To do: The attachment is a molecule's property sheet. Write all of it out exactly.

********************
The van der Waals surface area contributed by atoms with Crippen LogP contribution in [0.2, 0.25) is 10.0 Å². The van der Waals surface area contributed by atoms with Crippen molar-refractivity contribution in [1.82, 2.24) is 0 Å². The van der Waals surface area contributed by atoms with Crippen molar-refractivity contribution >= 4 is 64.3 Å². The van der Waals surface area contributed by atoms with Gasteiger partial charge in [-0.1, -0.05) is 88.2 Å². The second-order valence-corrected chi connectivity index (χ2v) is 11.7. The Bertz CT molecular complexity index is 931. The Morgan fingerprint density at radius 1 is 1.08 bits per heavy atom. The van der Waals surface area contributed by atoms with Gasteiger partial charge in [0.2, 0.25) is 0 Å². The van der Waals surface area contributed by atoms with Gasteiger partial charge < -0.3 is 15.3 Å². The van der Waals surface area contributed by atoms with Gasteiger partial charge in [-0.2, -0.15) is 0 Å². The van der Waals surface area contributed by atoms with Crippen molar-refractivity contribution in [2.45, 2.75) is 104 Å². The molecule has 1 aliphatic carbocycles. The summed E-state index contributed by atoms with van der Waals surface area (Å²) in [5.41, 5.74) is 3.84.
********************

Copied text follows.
The van der Waals surface area contributed by atoms with Crippen LogP contribution in [0.2, 0.25) is 10.0 Å². The van der Waals surface area contributed by atoms with Crippen molar-refractivity contribution in [1.82, 2.24) is 0 Å². The van der Waals surface area contributed by atoms with Crippen molar-refractivity contribution >= 4 is 64.3 Å². The van der Waals surface area contributed by atoms with Gasteiger partial charge in [-0.1, -0.05) is 88.2 Å². The second-order valence-corrected chi connectivity index (χ2v) is 11.7. The Bertz CT molecular complexity index is 931. The Morgan fingerprint density at radius 1 is 1.08 bits per heavy atom. The van der Waals surface area contributed by atoms with Gasteiger partial charge in [0.2, 0.25) is 0 Å². The van der Waals surface area contributed by atoms with Gasteiger partial charge < -0.3 is 15.3 Å². The van der Waals surface area contributed by atoms with Gasteiger partial charge in [-0.2, -0.15) is 0 Å². The van der Waals surface area contributed by atoms with Crippen molar-refractivity contribution in [2.45, 2.75) is 104 Å². The molecule has 1 aliphatic carbocycles. The summed E-state index contributed by atoms with van der Waals surface area (Å²) in [5.41, 5.74) is 3.84.